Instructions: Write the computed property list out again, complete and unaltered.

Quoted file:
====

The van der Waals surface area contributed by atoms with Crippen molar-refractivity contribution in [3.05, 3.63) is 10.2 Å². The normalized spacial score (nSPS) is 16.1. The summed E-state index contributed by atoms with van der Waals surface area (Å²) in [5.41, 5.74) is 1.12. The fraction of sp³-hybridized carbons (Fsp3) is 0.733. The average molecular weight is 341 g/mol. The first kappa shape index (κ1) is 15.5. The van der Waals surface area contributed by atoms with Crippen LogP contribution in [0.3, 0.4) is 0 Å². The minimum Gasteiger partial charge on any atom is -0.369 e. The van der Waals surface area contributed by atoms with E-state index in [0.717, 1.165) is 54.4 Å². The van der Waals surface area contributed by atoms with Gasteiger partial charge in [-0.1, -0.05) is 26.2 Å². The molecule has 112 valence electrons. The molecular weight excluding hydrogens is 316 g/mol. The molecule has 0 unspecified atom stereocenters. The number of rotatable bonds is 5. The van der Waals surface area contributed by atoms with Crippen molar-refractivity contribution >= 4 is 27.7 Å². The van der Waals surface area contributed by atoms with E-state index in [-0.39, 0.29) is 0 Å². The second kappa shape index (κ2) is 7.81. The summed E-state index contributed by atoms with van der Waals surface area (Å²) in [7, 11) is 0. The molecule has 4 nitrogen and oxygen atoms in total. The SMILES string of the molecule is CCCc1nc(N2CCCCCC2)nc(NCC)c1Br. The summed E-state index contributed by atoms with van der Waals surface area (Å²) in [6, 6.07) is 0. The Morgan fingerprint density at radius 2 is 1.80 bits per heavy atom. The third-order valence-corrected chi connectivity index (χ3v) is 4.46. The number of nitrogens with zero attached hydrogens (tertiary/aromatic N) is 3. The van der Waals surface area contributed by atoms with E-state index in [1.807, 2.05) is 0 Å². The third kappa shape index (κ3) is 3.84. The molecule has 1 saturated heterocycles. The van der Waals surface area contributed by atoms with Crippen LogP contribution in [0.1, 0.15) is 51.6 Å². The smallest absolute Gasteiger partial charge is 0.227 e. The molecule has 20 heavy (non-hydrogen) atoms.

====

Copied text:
The van der Waals surface area contributed by atoms with Crippen molar-refractivity contribution in [3.05, 3.63) is 10.2 Å². The normalized spacial score (nSPS) is 16.1. The summed E-state index contributed by atoms with van der Waals surface area (Å²) in [5.41, 5.74) is 1.12. The fraction of sp³-hybridized carbons (Fsp3) is 0.733. The average molecular weight is 341 g/mol. The first kappa shape index (κ1) is 15.5. The van der Waals surface area contributed by atoms with Crippen LogP contribution in [0.3, 0.4) is 0 Å². The minimum Gasteiger partial charge on any atom is -0.369 e. The van der Waals surface area contributed by atoms with E-state index in [0.717, 1.165) is 54.4 Å². The van der Waals surface area contributed by atoms with Gasteiger partial charge in [-0.1, -0.05) is 26.2 Å². The molecule has 112 valence electrons. The molecular weight excluding hydrogens is 316 g/mol. The molecule has 0 unspecified atom stereocenters. The number of rotatable bonds is 5. The van der Waals surface area contributed by atoms with Crippen molar-refractivity contribution >= 4 is 27.7 Å². The van der Waals surface area contributed by atoms with E-state index in [-0.39, 0.29) is 0 Å². The second kappa shape index (κ2) is 7.81. The summed E-state index contributed by atoms with van der Waals surface area (Å²) in [7, 11) is 0. The molecule has 4 nitrogen and oxygen atoms in total. The SMILES string of the molecule is CCCc1nc(N2CCCCCC2)nc(NCC)c1Br. The summed E-state index contributed by atoms with van der Waals surface area (Å²) in [6, 6.07) is 0. The Morgan fingerprint density at radius 2 is 1.80 bits per heavy atom. The third-order valence-corrected chi connectivity index (χ3v) is 4.46. The number of nitrogens with zero attached hydrogens (tertiary/aromatic N) is 3. The van der Waals surface area contributed by atoms with E-state index in [1.807, 2.05) is 0 Å². The third kappa shape index (κ3) is 3.84. The molecule has 1 saturated heterocycles. The van der Waals surface area contributed by atoms with Crippen LogP contribution in [0.1, 0.15) is 51.6 Å². The smallest absolute Gasteiger partial charge is 0.227 e. The molecule has 20 heavy (non-hydrogen) atoms.